There’s no doubt about it – the image of a slim, attractive, able-bodied white women can sell a yoga magazine and a pair of expensive leggings. Fashion brands and media conglomerates capitalise on this age-old marketing technique that uses carefully crafted images of perfection to push a product and sell a lifestyle. The end result? Yoga clothing catalogues, magazine covers and Instagram posts celebrate and elevate one yoga body above all others.
It doesn’t have to be this way.
Back in the early 1990s, yoga was still very much a fringe pursuit that hadn’t even touched the edges of pop culture. When I was working at a major Manhattan book publishing company in 1993, my boss sent me to a yoga class to scope out a teacher who had pitched a book on yoga. (That my boss sent a freshly-minted, university grad to research the possibility of a book on yoga testifies to just how seriously the subject was taken back then.)
The basement studio (if you could call it that) on the Lower East Side was carpeted, it stank of patchouli and the middle-aged teacher had sweaty armpits and long, uncombed hair. She was slightly overweight, had tight hamstrings and wore a green floral kaftan over her pink sweatpants. If a hollow back existed back then, she surely couldn’t do it. But she was a good teacher. She was kind to everyone, took the time to get to know her students, and lived a life steeped in yoga philosophy.
She was probably not someone you’d expect to see in 2018 grace the cover of a yoga magazine or own a popular Instagram account with thousands of followers.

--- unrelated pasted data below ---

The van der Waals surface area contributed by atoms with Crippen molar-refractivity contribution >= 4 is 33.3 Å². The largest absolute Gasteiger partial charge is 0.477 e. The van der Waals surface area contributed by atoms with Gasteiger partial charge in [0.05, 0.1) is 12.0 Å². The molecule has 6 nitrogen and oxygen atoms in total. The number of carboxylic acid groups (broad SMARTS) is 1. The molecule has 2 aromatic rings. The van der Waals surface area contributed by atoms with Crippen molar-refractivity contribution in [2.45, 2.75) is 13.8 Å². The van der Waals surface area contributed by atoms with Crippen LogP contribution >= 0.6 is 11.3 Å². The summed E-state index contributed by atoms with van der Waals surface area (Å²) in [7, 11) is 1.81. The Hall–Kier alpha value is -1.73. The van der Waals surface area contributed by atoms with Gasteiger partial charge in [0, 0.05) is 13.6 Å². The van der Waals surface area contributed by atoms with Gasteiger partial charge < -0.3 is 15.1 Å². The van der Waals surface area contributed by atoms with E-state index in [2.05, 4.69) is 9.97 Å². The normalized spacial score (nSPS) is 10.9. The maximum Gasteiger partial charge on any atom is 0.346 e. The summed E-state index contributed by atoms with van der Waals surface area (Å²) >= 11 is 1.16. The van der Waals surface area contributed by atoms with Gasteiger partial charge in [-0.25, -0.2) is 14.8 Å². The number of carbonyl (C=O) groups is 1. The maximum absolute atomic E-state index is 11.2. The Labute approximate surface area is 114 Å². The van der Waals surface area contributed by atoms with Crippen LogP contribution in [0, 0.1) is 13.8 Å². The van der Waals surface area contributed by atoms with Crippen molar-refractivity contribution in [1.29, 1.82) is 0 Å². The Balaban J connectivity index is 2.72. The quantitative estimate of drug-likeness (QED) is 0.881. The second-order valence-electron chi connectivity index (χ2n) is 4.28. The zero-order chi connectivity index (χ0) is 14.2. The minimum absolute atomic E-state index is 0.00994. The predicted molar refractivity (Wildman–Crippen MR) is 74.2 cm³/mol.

Some 300 million people practice yoga worldwide today, according to the International Yoga Federation. Yet the mainstream depicts only a tiny subset and arguably one rooted in fantasy – a socially-constructed, celebrity-obsessed, size zero, whitewashed type. The naked truth is that yoga practitioners come in all shapes, sizes, genders, jobs, abilities, and disabilities and they have a wide variety of goals that brings them on the mat, be they physical, mental or spiritual.
But pop culture hides them because they aren’t pretty enough, they aren’t thin enough, and they aren’t bendy enough. The result? Rigid, unreal assumptions of what a yoga practitioner actually looks like.
triyoga’s motto has always been “everyone triyoga” and yet I can see “everyone” hasn’t always been represented whether that’s on triyoga’s website or in printed material. Now is the time – and I hope other yoga studios, clothing companies and media groups follow – to change this representation and move in another direction.
To this end triyoga has launched a social media campaign called #weareyoga that is dedicated to the diverse array of yoga bodies previously un-represented in the depiction of contemporary yoga. Last month Alessandro Sigismondi, an internationally known yoga and movement photographer took the photos of dozens of students like Adi, the blind practitioner who lost his sight due to a genetic eye condition when a teenager; to Nick, the priest who as a person of faith still enjoys the spiritual aspect of yoga.
I first met Alessandro nearly 10 years ago in Mysore, India, where he was making a living photographing Ashtangis and their extraordinary feats of balance, strength and flexibility. He readily admits his part in the proliferation of idealized yoga images, as do I in my own personal practice and how I have chosen to share it on social media. We both decided it was high time to showcase something else – what it is to be human in all our beautiful, flawed forms. We want to elevate ALL yoga bodies.
The hope is that the #weareyoga manifesto becomes a global movement, freeing yoga students of all shapes, sizes and colours from the constraints of filters, digital alteration and unreal depictions. triyoga has already begun posting images on its Instagram and Facebook feeds, alongside captions that tell a story about these every day yoga practitioners from their silent struggles to the triumphs that have transformed them.
Would you like to join the revolution? Share your own #weareyoga photo and story and tag triyoga so we can all see it.
For this is yoga. You are yoga. We are yoga.